Allie Colosky
The Bulletin

In many ways, Ben and Daelee McCormick are like other married couples. They bicker, they host holiday gatherings for their families and they have learned the importance of patience.

But in other ways, the McCormicks, who have been married for four years, are not like other couples. She has cystic fibrosis, and he is paralyzed and in a wheelchair. Now, they’re trying to find a wheelchair-accessible house to rent while surviving on a modest income. Neither works, and their combined disability payments amount to less than $1,000 per month. A Section 8 housing voucher, meanwhile, will contribute $900 per month to housing.

Finding a home under such circumstances is not an easy task in Central Oregon. The rental vacancy rate has remained below 2 percent since 2012, according to the annual rental survey produced by the Central Oregon Rental Owners Association. The search for a home is particularly urgent for the McCormicks, who are currently living in separate homes.

“I think our relationship is the only one like it,” Ben McCormick said. “We are a very strong couple because of our situation.”

After the diving accident in 2012 that left him paralyzed from the chest down, the couple moved out of their two-story condo and into a single-level home in Redmond that could accommodate his wheelchair. The McCormicks lived there for four years, but the homeowner died and left the house to family members, who decided to sell it. Thus began a tumultuous year for the McCormicks.

Daelee McCormick, 26, was diagnosed with cystic fibrosis — an inherited disorder that damages the lungs and digestive system — when she was a baby and has been on a lung transplant list since June.

She moved with her oxygen tanks and other medical equipment to Bend earlier this year, a decision that allowed the couple to retain a Section 8 housing voucher that would have expired if unused.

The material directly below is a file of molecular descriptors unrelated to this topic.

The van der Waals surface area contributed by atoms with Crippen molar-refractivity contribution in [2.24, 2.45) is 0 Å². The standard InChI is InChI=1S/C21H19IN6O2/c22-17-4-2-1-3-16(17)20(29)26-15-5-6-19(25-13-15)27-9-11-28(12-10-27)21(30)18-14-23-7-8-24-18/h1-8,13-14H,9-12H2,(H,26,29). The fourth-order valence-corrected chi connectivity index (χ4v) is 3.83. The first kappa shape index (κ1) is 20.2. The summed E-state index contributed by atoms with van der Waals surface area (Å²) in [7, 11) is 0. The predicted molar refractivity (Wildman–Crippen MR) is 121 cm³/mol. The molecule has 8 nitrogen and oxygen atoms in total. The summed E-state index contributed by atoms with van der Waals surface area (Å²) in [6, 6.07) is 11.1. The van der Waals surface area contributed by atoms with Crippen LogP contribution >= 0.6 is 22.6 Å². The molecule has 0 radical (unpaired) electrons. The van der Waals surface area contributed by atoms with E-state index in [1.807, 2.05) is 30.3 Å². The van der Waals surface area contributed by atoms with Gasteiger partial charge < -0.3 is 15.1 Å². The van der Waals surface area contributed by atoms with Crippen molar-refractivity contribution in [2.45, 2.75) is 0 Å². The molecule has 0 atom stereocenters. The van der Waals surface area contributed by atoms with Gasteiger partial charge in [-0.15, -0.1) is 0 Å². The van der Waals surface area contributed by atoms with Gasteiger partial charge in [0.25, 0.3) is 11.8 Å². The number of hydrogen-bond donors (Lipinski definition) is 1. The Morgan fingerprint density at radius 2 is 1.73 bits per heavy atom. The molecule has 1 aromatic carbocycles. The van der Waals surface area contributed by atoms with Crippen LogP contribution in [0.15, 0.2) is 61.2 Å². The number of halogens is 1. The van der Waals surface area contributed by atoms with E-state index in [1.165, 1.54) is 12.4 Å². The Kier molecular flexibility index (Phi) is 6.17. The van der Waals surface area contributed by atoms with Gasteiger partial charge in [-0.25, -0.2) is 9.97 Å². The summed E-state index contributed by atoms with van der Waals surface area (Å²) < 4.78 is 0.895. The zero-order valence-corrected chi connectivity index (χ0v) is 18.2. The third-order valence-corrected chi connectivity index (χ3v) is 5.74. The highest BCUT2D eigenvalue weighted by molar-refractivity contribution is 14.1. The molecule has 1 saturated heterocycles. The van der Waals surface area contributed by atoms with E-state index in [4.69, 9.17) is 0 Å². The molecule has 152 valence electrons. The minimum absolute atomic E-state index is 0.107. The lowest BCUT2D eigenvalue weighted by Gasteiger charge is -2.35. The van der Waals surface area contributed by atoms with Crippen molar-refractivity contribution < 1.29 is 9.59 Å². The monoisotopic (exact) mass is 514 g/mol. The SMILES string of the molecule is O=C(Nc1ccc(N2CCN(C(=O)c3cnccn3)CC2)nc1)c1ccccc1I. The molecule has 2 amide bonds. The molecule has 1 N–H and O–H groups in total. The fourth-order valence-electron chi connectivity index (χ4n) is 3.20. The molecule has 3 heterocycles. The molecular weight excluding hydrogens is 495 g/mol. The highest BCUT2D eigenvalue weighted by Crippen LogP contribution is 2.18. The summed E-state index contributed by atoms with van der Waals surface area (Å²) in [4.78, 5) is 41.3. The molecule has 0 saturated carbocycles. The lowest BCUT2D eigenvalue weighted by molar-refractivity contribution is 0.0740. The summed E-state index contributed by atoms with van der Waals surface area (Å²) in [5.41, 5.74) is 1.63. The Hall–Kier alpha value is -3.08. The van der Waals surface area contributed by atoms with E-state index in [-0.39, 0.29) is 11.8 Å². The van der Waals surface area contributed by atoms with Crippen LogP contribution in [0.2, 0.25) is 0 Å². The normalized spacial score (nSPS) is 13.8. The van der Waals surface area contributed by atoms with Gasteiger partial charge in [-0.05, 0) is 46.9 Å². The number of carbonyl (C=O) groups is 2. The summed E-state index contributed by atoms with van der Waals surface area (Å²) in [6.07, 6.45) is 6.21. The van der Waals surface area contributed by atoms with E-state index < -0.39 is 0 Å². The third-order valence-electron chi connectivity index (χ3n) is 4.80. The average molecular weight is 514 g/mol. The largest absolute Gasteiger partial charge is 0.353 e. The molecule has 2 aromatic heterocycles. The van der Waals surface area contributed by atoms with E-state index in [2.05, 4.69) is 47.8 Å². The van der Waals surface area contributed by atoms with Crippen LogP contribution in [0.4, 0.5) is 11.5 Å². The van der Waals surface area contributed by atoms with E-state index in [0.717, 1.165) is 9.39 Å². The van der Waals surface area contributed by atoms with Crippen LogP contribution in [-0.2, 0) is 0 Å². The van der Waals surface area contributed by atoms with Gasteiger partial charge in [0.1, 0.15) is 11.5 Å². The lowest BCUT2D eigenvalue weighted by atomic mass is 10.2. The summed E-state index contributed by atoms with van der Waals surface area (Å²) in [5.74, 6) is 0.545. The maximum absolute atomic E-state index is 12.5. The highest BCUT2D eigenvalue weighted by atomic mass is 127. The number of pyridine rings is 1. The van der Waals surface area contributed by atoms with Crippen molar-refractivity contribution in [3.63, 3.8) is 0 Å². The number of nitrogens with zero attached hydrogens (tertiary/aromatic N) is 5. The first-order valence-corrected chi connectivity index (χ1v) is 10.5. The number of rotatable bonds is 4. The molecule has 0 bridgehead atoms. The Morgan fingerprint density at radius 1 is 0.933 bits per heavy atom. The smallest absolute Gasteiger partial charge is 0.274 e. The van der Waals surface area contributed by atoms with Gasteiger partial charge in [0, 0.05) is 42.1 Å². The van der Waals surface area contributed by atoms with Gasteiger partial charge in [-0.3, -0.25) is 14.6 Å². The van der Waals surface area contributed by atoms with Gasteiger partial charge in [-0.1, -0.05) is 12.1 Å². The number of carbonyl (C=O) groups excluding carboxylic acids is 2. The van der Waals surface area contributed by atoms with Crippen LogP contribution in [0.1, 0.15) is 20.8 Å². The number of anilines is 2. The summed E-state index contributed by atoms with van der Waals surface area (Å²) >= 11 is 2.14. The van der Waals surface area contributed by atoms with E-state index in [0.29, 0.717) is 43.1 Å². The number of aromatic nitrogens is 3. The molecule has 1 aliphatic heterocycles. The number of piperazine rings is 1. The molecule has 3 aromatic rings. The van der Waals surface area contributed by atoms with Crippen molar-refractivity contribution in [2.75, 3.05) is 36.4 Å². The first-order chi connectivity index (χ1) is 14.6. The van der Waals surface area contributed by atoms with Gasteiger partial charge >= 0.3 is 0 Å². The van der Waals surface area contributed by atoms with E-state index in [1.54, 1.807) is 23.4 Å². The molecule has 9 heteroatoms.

Daelee McCormick constantly checks multiple websites for available housing, but managing the daily complications of cystic fibrosis prevents her from hunting for housing in person, she says.

The housing voucher the McCormicks qualify for is modest and limits the couple’s options, she said.

Finding a two-bedroom home to rent in Central Oregon on the strength of their income is difficult. Finding a home that accommodates a wheelchair and the couple’s therapy dogs is even harder.

“There’s nothing available for the price range or that’s wheelchair acceptable in Redmond,” Daelee McCormick said. “And — even though it’s illegal — they see his chair and they discriminate because they don’t want to scuff up the floors.”

Previous property managers have requested a separate contract to cover damages to the home that may result from a wheelchair and have even raised the rent because of possible damages, Ben McCormick said.

“They are legally not allowed to discriminate, but because there’s so much competition they get away with it,” Daelee McCormick said. “I thought people would be more accommodating when I disclosed our situation, but it seems to do the opposite. We have good references with past landlords and with (the voucher) we are guaranteed to pay our rent on the first of the month, but it’s just been really hard to even find a place for us.”

Ben McCormick, 27, lives in Redmond with his father, who is currently his main caretaker, and Daelee McCormick makes the drive every day to see her husband for a few hours.

After a bout with a pressure sore that left him in bed for four months, Ben McCormick recently got to celebrate his improving health with an overnight binge watch of “Grey’s Anatomy” in Bend with his wife. They are also making plans to see “Star Wars: The Last Jedi” and are looking forward to camping again in warmer weather — just normal things for a couple, she said.

The two will continue to search for a home where they can live together. In the meantime, they find joy in small things like video calls, their three dogs and Ben McCormick’s improving fine motor skills, Daelee McCormick said.

Shortly after Ben McCormick’s accident, doctors and nurses told his family that he wouldn’t be able to brush his own teeth or comb his hair, his wife said. They even doubted that he would be able to breathe on his own.

“They said he wouldn’t be able to lift his arm on his own, and now look at him,” she said, as he lifted his right arm to rub his nose.

“They are both extremely resilient,” said Ben McCormick’s mom, Sheri. “This is the first holiday season they haven’t been living together. But they’re so resilient.”

Now Ben McCormick can lift his arm and put it around his wife as they continue to search for a home.

— Reporter: 541-617-7829,